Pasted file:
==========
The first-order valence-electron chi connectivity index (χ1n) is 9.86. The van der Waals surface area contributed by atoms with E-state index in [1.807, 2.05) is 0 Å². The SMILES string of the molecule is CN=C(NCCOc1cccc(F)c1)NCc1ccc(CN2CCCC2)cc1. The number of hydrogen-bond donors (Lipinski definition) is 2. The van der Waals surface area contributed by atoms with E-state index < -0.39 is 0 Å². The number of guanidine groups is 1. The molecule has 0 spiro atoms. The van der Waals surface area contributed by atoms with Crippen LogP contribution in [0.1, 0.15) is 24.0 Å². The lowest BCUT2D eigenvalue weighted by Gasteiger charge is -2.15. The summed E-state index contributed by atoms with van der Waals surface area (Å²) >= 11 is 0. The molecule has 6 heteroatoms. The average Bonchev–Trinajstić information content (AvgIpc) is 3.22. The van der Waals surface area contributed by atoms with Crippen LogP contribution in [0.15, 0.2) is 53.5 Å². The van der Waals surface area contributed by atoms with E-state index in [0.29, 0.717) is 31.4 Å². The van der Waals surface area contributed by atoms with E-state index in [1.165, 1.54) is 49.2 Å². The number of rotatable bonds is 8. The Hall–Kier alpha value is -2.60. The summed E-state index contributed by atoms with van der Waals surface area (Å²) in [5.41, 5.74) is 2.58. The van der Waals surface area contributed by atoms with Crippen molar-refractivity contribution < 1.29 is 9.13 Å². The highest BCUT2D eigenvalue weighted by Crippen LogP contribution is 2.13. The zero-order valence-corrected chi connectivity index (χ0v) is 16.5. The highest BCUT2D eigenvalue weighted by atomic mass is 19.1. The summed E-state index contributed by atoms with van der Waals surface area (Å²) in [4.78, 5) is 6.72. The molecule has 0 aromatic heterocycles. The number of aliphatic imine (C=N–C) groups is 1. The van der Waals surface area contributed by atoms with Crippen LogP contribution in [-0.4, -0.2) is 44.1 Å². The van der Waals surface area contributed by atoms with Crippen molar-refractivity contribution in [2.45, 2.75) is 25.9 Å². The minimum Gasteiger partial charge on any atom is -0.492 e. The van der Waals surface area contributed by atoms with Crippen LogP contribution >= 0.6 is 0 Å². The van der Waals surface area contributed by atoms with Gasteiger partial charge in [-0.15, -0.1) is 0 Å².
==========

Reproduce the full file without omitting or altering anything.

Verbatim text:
The first-order valence-electron chi connectivity index (χ1n) is 9.86. The van der Waals surface area contributed by atoms with E-state index in [1.807, 2.05) is 0 Å². The SMILES string of the molecule is CN=C(NCCOc1cccc(F)c1)NCc1ccc(CN2CCCC2)cc1. The number of hydrogen-bond donors (Lipinski definition) is 2. The van der Waals surface area contributed by atoms with E-state index < -0.39 is 0 Å². The number of guanidine groups is 1. The molecule has 0 spiro atoms. The van der Waals surface area contributed by atoms with Crippen LogP contribution in [0.1, 0.15) is 24.0 Å². The lowest BCUT2D eigenvalue weighted by Gasteiger charge is -2.15. The summed E-state index contributed by atoms with van der Waals surface area (Å²) >= 11 is 0. The molecule has 6 heteroatoms. The average Bonchev–Trinajstić information content (AvgIpc) is 3.22. The van der Waals surface area contributed by atoms with Crippen LogP contribution in [0.15, 0.2) is 53.5 Å². The van der Waals surface area contributed by atoms with E-state index in [0.29, 0.717) is 31.4 Å². The van der Waals surface area contributed by atoms with E-state index in [1.165, 1.54) is 49.2 Å². The number of rotatable bonds is 8. The Hall–Kier alpha value is -2.60. The summed E-state index contributed by atoms with van der Waals surface area (Å²) in [5.41, 5.74) is 2.58. The van der Waals surface area contributed by atoms with Crippen molar-refractivity contribution < 1.29 is 9.13 Å². The highest BCUT2D eigenvalue weighted by Crippen LogP contribution is 2.13. The zero-order valence-corrected chi connectivity index (χ0v) is 16.5. The highest BCUT2D eigenvalue weighted by atomic mass is 19.1. The summed E-state index contributed by atoms with van der Waals surface area (Å²) in [4.78, 5) is 6.72. The molecule has 0 aromatic heterocycles. The number of aliphatic imine (C=N–C) groups is 1. The van der Waals surface area contributed by atoms with Crippen LogP contribution in [-0.4, -0.2) is 44.1 Å². The van der Waals surface area contributed by atoms with Crippen molar-refractivity contribution in [2.45, 2.75) is 25.9 Å². The minimum Gasteiger partial charge on any atom is -0.492 e. The van der Waals surface area contributed by atoms with Crippen LogP contribution >= 0.6 is 0 Å². The van der Waals surface area contributed by atoms with Gasteiger partial charge in [-0.15, -0.1) is 0 Å².